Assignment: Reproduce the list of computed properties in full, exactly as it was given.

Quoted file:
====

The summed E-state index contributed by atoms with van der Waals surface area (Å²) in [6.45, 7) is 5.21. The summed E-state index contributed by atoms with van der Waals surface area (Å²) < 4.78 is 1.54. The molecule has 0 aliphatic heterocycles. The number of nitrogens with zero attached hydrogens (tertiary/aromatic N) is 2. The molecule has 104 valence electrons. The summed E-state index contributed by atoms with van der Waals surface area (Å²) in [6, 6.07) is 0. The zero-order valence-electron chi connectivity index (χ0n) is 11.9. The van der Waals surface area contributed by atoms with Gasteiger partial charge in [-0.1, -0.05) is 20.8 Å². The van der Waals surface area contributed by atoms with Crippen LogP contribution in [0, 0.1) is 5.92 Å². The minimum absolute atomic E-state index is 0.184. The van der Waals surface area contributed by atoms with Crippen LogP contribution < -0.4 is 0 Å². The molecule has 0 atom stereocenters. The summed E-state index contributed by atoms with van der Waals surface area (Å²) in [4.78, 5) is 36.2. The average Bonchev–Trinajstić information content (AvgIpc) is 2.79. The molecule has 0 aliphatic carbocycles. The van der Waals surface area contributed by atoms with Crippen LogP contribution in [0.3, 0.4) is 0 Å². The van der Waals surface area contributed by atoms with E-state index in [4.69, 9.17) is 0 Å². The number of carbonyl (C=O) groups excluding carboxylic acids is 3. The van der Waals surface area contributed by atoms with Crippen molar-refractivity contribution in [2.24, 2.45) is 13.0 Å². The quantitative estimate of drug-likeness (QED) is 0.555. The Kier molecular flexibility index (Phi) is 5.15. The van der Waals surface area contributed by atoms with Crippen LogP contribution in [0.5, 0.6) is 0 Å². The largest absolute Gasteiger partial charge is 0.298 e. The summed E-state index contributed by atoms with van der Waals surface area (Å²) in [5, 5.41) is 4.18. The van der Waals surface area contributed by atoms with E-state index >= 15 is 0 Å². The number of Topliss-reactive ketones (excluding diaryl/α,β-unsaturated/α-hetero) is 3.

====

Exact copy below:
The summed E-state index contributed by atoms with van der Waals surface area (Å²) in [6.45, 7) is 5.21. The summed E-state index contributed by atoms with van der Waals surface area (Å²) < 4.78 is 1.54. The molecule has 0 aliphatic heterocycles. The number of nitrogens with zero attached hydrogens (tertiary/aromatic N) is 2. The molecule has 104 valence electrons. The summed E-state index contributed by atoms with van der Waals surface area (Å²) in [6, 6.07) is 0. The zero-order valence-electron chi connectivity index (χ0n) is 11.9. The van der Waals surface area contributed by atoms with Gasteiger partial charge in [-0.1, -0.05) is 20.8 Å². The van der Waals surface area contributed by atoms with Crippen LogP contribution in [0, 0.1) is 5.92 Å². The minimum absolute atomic E-state index is 0.184. The van der Waals surface area contributed by atoms with Crippen LogP contribution < -0.4 is 0 Å². The molecule has 0 atom stereocenters. The summed E-state index contributed by atoms with van der Waals surface area (Å²) in [4.78, 5) is 36.2. The average Bonchev–Trinajstić information content (AvgIpc) is 2.79. The molecule has 0 aliphatic carbocycles. The van der Waals surface area contributed by atoms with Crippen LogP contribution in [0.3, 0.4) is 0 Å². The van der Waals surface area contributed by atoms with E-state index in [4.69, 9.17) is 0 Å². The number of carbonyl (C=O) groups excluding carboxylic acids is 3. The van der Waals surface area contributed by atoms with Crippen molar-refractivity contribution in [2.24, 2.45) is 13.0 Å². The quantitative estimate of drug-likeness (QED) is 0.555. The Kier molecular flexibility index (Phi) is 5.15. The van der Waals surface area contributed by atoms with Crippen LogP contribution in [0.5, 0.6) is 0 Å². The largest absolute Gasteiger partial charge is 0.298 e. The summed E-state index contributed by atoms with van der Waals surface area (Å²) in [5, 5.41) is 4.18. The van der Waals surface area contributed by atoms with E-state index >= 15 is 0 Å². The number of Topliss-reactive ketones (excluding diaryl/α,β-unsaturated/α-hetero) is 3.